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Jamie Dimon says he has 'curable' throat cancer

Wall Street's reaction to Dimon's cancer diagnosis

JPMorgan CEO Jamie Dimon told his employees that he has 'curable' throat cancer.

In a note to staff, Dimon said, "The good news is that the prognosis from my doctors is excellent, the cancer was caught quickly, and my condition is curable."

In after-hours trading, the bank's shares slid 0.7 percent after the news.

JPMorgan's board of directors has been briefed on his condition, which will likely call for about eight weeks of radiation and chemotherapy at Memorial Sloan Kettering in New York City, according to the note. The cancer is believed to be contained in Dimon's throat and lymph nodes on his right side.

"I feel very good now and will let all of you know if my health situation changes," Dimon's note said.

Read MoreJamie Dimon's cancer sparks successor question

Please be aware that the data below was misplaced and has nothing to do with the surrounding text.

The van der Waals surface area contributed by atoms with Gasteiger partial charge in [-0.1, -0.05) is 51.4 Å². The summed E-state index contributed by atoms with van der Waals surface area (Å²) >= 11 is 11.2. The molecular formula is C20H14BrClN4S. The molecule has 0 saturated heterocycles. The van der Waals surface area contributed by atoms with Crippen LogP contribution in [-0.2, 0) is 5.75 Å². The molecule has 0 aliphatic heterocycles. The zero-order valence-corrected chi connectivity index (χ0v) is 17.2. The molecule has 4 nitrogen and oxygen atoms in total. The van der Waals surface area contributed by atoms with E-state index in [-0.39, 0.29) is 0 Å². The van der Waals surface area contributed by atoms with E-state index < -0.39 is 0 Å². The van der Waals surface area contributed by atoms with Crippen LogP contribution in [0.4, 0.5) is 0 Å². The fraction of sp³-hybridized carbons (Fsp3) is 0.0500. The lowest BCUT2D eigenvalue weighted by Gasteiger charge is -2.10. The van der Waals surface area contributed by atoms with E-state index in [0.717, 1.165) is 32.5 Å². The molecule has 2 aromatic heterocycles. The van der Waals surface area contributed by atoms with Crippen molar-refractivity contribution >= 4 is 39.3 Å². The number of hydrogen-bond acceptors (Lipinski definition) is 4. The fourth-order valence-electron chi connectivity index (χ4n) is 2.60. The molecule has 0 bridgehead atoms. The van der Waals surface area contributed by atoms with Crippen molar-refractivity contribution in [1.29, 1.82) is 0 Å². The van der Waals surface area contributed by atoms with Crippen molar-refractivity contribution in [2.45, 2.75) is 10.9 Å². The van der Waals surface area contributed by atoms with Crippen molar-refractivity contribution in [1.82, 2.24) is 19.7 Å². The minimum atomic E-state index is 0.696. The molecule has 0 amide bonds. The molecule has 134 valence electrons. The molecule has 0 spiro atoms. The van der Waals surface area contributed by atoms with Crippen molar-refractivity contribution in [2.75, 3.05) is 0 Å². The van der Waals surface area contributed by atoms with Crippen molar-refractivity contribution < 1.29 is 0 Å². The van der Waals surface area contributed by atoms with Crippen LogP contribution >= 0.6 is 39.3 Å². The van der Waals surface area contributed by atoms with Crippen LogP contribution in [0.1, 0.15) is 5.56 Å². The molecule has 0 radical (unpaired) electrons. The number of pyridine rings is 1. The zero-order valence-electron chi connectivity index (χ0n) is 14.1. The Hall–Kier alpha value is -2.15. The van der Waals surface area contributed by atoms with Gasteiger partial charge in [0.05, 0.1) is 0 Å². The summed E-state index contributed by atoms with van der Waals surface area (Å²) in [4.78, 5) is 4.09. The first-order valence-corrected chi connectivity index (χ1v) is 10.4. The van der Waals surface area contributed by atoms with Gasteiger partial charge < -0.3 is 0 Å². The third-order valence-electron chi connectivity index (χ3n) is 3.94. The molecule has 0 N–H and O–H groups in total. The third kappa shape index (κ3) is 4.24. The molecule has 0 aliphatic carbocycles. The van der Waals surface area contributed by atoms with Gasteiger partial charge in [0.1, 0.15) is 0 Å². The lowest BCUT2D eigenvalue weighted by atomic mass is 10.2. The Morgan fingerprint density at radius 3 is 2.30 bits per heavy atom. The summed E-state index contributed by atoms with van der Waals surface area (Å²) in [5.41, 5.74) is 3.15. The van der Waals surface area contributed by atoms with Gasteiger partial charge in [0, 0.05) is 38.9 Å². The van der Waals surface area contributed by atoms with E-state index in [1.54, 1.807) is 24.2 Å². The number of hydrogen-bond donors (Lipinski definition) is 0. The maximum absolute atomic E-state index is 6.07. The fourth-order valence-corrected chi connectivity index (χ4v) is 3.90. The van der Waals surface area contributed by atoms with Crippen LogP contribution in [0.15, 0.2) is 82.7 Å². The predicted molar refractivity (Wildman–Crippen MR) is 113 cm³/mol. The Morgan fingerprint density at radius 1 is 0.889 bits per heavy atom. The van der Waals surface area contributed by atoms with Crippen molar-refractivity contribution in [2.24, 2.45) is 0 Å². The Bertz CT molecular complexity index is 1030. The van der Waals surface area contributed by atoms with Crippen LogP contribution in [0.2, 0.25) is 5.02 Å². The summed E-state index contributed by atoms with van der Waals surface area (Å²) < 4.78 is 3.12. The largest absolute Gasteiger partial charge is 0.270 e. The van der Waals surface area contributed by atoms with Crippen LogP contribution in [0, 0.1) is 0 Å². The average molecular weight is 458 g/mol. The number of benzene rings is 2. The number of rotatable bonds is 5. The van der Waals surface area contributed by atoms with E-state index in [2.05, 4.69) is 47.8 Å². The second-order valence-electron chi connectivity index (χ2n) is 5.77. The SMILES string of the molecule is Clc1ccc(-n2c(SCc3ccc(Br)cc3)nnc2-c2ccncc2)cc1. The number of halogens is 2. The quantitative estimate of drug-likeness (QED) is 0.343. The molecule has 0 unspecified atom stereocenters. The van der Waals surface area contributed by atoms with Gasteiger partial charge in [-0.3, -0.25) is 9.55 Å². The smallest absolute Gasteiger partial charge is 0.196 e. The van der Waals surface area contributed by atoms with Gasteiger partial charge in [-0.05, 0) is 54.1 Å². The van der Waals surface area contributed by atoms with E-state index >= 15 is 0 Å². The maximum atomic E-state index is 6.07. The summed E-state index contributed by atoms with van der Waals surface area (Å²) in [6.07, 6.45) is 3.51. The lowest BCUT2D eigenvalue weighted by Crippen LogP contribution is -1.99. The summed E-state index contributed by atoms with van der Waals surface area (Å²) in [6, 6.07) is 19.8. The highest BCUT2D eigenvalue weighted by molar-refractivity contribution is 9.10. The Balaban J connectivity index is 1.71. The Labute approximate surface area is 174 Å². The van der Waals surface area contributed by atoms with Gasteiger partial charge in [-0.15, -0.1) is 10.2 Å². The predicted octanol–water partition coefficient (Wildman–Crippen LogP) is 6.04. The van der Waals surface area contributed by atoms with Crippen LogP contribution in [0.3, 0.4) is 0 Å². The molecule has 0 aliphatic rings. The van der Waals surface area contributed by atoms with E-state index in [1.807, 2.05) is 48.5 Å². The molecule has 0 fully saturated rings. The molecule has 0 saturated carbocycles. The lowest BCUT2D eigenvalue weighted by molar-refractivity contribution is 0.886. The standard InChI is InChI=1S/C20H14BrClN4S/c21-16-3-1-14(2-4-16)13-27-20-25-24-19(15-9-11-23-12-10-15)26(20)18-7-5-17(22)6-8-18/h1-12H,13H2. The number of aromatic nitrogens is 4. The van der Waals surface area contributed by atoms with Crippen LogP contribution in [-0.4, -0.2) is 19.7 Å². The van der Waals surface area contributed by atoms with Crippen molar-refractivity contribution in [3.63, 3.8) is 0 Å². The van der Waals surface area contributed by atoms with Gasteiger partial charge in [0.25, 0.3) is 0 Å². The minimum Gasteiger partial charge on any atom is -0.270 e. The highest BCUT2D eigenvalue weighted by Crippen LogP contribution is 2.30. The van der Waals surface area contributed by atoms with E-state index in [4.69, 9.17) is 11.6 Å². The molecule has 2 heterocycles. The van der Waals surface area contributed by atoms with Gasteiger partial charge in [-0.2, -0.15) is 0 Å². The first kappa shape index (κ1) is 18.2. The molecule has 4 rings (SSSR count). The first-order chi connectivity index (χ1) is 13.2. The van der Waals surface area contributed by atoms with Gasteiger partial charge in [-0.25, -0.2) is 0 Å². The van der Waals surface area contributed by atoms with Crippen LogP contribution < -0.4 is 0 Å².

Dimon has been CEO of the bank since December 2005, and added the chairman title in December 2006.

Jamie Dimon
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While the prognosis for Dimon's recovery from throat cancer is good, the board does have a short, medium and long terms succession plan in place, a source tells CNBC. Indicating a one- to three-year period, the source says the primary candidates would likely be Gordon Smith, who runs the consumer business; Mary Erdoes, who runs the asset management business; and Daniel Pinto, who runs the investment bank.

Often considered the most powerful CEO on Wall Street, Dimon is known for being blunt, a nod to his Queens roots. The son of a broker himself, Dimon was best known for a time as a star protege of Citigroup's Sandy Weill.

He earned his own acclaim running JPMorgan, particularly during the financial crisis, when his bank stood on firmer ground than many of its struggling peers.

But his reputation was badly damaged by the "London Whale" scandal, a trading blunder out of the firm's chief investment office that cost JPMorgan billions of dollars and led to calls for Dimon's ouster.

He was particularly vilified for dismissing the issue as a "tempest in a teapot" before realizing the extent of the losses.

Late last year, the bank and various governmental bodies reached a $13 billion settlement to resolve claims related to the sale of mortgage-backed securities.

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